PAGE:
If the carbs are in good working order and set by a competent tuner, they’ll work very well; the trouble comes when the carbs wear out. Meanwhile, mixture quality is often negatively affected by vacuum leaks along with worn needles and jets. 

Poor running is often caused or exacerbated by improper use of the choke. Some owners use the choke too little or too much, neither of which enhances the car’s drivability. Too little choke makes the car hard to start; you’ll then encounter stalling, spitting and backfiring as it warms up. If the choke is used too much or too long, the car will blow black smoke, stall and foul the spark plugs.

Except in very hot climates, the original cooling systems will perform just fine if everything is in good order. For owners in extra-hot regions, uprated aluminum radiators will be a welcome addition.

Pulling the engine and gearbox isn’t the one- or two-hour job it is in many other cars. Think more like eight hours, and reinstallation takes longer still. 

When inspecting a prospective purchase, spray some carburetor cleaner around the throttle shafts to look for vacuum leaks. (On a clean engine bay, be very careful with these cleaners as they can eat away at paint.) Check for oil leaks; you’ll likely find some, but make sure they’re not excessive, especially at the rear main seal. The clutch should require moderate effort and not slip, and the gearbox shouldn’t grind or make excessive noise.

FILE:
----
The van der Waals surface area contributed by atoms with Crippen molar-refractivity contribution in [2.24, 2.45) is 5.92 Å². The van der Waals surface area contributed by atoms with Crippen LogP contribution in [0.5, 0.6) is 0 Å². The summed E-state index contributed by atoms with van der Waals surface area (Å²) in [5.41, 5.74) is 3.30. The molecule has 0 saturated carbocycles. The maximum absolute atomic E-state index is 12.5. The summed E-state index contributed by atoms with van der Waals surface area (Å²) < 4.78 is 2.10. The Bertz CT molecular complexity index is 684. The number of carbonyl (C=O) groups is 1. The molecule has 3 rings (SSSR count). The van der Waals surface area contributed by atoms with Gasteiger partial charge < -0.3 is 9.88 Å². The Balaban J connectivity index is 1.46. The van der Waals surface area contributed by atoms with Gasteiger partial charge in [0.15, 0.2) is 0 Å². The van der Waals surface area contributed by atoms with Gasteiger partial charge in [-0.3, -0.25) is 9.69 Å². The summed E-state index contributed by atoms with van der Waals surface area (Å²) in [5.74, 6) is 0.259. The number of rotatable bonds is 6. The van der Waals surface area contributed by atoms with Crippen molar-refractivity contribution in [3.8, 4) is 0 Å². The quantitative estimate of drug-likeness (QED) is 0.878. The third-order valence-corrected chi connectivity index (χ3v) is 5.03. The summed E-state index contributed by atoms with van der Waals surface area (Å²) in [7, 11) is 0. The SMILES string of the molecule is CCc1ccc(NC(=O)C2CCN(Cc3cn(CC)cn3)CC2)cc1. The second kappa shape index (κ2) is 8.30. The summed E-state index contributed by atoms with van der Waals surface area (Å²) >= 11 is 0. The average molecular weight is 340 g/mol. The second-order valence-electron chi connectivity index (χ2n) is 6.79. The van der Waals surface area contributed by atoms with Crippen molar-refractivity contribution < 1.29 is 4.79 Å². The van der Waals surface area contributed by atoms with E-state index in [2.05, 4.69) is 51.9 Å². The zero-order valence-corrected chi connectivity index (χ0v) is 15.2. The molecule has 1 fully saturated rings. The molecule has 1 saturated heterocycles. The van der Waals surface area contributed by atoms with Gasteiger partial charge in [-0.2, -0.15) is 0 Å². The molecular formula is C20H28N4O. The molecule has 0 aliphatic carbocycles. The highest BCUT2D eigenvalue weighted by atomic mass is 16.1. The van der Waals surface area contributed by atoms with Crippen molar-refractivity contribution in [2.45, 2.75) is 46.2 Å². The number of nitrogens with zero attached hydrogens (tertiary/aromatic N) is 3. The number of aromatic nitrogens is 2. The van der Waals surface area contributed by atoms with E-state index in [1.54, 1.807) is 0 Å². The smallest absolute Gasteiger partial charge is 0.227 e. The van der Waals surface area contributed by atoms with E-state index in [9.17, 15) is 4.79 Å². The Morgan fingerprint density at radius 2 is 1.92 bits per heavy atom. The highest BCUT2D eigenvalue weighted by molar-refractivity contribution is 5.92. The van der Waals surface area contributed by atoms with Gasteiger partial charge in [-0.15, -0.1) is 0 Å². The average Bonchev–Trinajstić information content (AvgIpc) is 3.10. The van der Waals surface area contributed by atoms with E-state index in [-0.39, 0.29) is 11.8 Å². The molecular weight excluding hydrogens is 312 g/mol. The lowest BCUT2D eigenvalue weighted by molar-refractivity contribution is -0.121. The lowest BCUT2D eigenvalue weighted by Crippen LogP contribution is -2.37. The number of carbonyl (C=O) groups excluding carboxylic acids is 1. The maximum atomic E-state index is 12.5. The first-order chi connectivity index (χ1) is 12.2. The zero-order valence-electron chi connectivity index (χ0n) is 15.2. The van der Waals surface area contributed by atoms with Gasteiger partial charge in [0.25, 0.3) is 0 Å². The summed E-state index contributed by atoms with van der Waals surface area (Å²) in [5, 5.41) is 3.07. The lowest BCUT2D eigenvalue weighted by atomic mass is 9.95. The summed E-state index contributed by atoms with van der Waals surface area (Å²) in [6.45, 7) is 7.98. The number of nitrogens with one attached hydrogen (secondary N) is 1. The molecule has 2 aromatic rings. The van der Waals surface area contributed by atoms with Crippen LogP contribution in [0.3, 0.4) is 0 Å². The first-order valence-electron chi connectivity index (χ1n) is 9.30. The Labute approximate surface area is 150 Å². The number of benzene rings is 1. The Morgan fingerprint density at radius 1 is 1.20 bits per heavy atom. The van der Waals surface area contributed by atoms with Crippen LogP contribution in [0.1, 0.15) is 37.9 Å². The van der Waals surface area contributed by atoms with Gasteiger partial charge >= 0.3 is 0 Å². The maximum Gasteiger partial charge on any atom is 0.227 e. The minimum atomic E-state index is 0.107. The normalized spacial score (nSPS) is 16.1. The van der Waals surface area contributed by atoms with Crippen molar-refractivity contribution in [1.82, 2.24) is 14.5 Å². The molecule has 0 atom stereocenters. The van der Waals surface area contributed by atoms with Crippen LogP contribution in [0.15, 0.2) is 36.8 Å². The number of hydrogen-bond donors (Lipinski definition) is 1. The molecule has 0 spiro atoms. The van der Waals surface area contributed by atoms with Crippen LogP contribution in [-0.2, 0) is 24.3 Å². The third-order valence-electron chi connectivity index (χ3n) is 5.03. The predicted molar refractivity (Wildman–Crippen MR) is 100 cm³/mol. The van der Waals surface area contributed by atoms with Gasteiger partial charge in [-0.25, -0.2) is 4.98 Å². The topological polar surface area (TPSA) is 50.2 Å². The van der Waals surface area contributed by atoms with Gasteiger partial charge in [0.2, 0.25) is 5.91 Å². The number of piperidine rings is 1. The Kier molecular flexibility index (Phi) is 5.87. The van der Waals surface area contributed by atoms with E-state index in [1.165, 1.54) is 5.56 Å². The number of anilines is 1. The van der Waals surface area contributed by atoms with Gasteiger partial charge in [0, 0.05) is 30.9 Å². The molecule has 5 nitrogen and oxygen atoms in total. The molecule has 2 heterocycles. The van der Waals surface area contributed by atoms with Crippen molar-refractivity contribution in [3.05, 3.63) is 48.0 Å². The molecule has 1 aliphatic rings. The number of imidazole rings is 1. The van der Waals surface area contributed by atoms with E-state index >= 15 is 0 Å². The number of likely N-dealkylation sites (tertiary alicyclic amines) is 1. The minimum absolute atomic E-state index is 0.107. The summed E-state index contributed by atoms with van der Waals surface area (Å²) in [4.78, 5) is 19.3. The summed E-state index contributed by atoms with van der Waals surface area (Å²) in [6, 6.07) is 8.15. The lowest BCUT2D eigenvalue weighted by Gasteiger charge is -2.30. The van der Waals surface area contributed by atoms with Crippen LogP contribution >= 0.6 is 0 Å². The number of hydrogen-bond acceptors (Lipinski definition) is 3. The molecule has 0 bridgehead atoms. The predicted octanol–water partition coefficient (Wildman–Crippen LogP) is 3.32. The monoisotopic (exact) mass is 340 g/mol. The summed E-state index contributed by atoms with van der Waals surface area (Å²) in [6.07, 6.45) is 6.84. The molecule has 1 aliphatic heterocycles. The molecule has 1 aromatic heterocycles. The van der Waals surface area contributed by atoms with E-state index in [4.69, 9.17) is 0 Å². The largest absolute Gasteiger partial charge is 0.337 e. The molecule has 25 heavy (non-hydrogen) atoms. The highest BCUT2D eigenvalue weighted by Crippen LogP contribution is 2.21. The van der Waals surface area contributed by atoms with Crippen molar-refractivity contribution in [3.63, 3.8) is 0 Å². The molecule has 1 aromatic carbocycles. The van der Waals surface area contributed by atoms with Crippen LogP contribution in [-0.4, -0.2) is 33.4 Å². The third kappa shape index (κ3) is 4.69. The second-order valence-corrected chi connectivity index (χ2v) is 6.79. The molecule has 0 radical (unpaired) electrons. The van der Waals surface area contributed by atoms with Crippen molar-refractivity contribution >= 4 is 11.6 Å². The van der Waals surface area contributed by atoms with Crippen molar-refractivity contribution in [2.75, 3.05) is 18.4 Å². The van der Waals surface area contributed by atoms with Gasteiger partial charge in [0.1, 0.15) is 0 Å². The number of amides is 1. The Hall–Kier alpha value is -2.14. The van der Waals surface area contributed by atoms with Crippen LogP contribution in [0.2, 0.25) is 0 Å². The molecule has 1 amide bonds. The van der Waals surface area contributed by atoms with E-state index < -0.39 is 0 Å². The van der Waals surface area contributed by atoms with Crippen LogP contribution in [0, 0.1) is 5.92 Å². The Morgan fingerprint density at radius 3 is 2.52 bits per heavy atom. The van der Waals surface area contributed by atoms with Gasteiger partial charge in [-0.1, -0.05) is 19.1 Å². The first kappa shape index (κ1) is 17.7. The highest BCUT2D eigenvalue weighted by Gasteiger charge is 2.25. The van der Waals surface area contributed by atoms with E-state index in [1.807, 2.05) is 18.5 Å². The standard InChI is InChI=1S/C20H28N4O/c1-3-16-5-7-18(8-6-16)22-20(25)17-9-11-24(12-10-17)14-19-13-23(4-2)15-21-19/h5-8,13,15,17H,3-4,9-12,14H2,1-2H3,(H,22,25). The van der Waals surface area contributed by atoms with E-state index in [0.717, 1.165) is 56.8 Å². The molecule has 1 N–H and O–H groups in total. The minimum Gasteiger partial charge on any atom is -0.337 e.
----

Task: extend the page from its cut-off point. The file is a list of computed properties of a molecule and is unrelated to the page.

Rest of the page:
For dual Zenith-Stromberg cars, retrofitting triple SUs is a quick way to regain some horsepower. Of course, there’s nothing like the sight of multiple Webers, so that’s an option, too.

Five-speed gearbox conversions are available, although the rear axles are geared high enough that stock four-speeds can handle highway revs without much of a problem. Replacing the pre-1966 gearbox with a five-speed adds a synchronized first gear along with the extra speed, so the swap makes a little more sense with these cars.

Body and Interior

Considering that the E-type has a more complex wiring harness than the average MG or Triumph, there is more opportunity for corrosion, bad grounds and poorly executed modifications.